Take a look at the weather too before heading out.  Check the wind direction as this could determine where it is you'll set up.  You don't want all the smoke blowing right back at you and it makes for not so crisp images later on in the show.  If you're in an area with a land mark try to incorporate that.  Like a local pro baseball stadium, a monument of some sort or the city skyline...truly impressive photos come from these strategies.


Cameras that allow you to have complete control will let you choose an aperture setting.  A setting of f/8, f/11, or f/16 will yield bright vivid colors if you're close to the action.  Shutter speeds will vary depending on your liking.  Being able to set this from 1 second to 4 seconds will get the trials of the sparks as the explosion opens up and drifts down.  If your camera has a "B" (bulb) mode, you'll be able to "hold" the shutter open until you release your finger from the shutter button.  Using a shutter release cable is preferred if going this route.  One way to get around holding the shutter open with your finger, thus creating camera shake, is to set the shutter speed to a longer exposure, say 10 seconds.  After you hear the thump when the firework makes it's lift off, hit the shutter.  After the firework explodes, hold a piece of black paper over the lens until the exposure ends.  It's crude but it works,  you could also set the shutter to 30 seconds and hold the piece of paper up to the lens between blasts to get multiple exposures as in the image at the top of the post, from one exposure...experiment and try different things.  You never now what you'll get.

Finally, if you do have some editing software like Photoshop, and you have a final image in mind, then there is no reason you can't create something that is definitely interesting as in the image below.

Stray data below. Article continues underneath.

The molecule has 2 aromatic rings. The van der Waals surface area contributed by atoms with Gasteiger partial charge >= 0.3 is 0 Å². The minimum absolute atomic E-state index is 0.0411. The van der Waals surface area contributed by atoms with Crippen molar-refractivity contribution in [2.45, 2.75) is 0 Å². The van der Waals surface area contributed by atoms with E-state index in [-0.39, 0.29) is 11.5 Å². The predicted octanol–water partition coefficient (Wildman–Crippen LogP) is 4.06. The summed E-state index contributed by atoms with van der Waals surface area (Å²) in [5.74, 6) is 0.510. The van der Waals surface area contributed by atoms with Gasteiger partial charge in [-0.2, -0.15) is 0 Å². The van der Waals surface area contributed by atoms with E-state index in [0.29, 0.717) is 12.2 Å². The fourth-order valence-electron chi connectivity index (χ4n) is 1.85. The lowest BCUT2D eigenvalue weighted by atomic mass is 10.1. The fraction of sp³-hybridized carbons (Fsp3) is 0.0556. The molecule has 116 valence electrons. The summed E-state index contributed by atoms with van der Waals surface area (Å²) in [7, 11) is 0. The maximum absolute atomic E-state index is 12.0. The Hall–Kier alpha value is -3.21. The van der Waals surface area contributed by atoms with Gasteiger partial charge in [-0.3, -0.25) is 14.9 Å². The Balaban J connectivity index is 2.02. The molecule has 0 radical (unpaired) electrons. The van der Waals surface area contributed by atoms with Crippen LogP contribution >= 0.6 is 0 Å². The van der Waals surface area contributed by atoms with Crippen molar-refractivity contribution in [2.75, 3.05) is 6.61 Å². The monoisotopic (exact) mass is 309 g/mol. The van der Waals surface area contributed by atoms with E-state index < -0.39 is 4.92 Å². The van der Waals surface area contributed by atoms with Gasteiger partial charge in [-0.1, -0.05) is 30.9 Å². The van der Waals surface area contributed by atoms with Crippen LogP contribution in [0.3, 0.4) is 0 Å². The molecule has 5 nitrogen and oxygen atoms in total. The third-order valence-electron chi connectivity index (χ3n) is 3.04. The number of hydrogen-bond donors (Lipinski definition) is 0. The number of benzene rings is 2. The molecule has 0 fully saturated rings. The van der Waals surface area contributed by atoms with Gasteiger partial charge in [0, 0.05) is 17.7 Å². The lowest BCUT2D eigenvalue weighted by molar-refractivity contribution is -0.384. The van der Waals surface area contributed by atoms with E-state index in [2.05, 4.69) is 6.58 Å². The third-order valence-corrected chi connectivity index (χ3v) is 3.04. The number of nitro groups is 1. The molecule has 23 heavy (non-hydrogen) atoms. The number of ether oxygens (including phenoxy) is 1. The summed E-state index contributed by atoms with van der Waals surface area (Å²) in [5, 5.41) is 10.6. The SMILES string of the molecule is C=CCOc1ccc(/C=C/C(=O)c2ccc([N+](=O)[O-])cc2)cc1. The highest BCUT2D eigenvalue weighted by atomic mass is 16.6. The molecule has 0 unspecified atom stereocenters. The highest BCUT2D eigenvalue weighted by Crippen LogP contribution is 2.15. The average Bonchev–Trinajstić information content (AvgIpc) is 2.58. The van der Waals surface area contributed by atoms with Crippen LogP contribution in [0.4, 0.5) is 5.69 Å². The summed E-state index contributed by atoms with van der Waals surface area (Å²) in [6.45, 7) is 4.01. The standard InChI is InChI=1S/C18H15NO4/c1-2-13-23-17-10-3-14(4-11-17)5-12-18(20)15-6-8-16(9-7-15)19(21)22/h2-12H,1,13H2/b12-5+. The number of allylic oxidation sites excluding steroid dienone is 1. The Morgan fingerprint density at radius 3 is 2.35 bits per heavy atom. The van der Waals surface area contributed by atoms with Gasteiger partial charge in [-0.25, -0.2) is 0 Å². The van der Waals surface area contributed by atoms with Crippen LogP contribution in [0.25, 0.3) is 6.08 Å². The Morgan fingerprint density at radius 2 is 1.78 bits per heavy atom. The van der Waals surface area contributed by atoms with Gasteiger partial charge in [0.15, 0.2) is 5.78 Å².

I shot this image of my wife with a flash off camera to get a good exposure of her and the sunset in the background.  Then moved a second image of a firework explosion over to appear as if the person lit it off of the boat.  It's one of my favorites.  Experiment, have fun, and be safe.  Below are some other links to helpful sites on capturing images of fireworks.

Composite Fireworks Image

Photographing Fireworks tips from National Geographic
How To Photograph Fireworks from Digital Photography School
Photographing Fireworks from Photography Tutorials & Tips


Thursday, June 7, 2012

Eclipse and Venus Transit Fine Art Prints 50% OFF!

On May 20th, 2012 the moon crossed paths between the sun and the earth creating some stunning images seen around the Western Hemisphere.  Just two weeks later the planet Venus made a guest appearance to do the same.

The partial solar eclipse on May 20th was something out of science fiction, but in this case it wasn't fiction, it was real.  While eclipses happen every year sometimes twice, the next total eclipse will happen on November 13th 2012.  The May 20th eclipse was an annular partial eclipse, so being around to see this or a total eclipse will be a definitely possibility for most.

The Transit of Venus, however, does not happen that often.

The first recorded transit was in 1639 and it was said that the transit of Venus would occur in pairs of eight years.  The next two observations were in 1761 and eight years later in 1769.  Then 1874 and 1882, 2004 and now 2012.  The next transit will occur in 2117, long after I will have a chance to see it again.

Being a photographer and being able to capture smiles and fleeting moments as they happen is one thing but being able to photograph a planet that is 26 million miles away and slightly smaller than earth by only 650 miles in diameter, is truly an amazing experience...especially as it passes in front of the sun.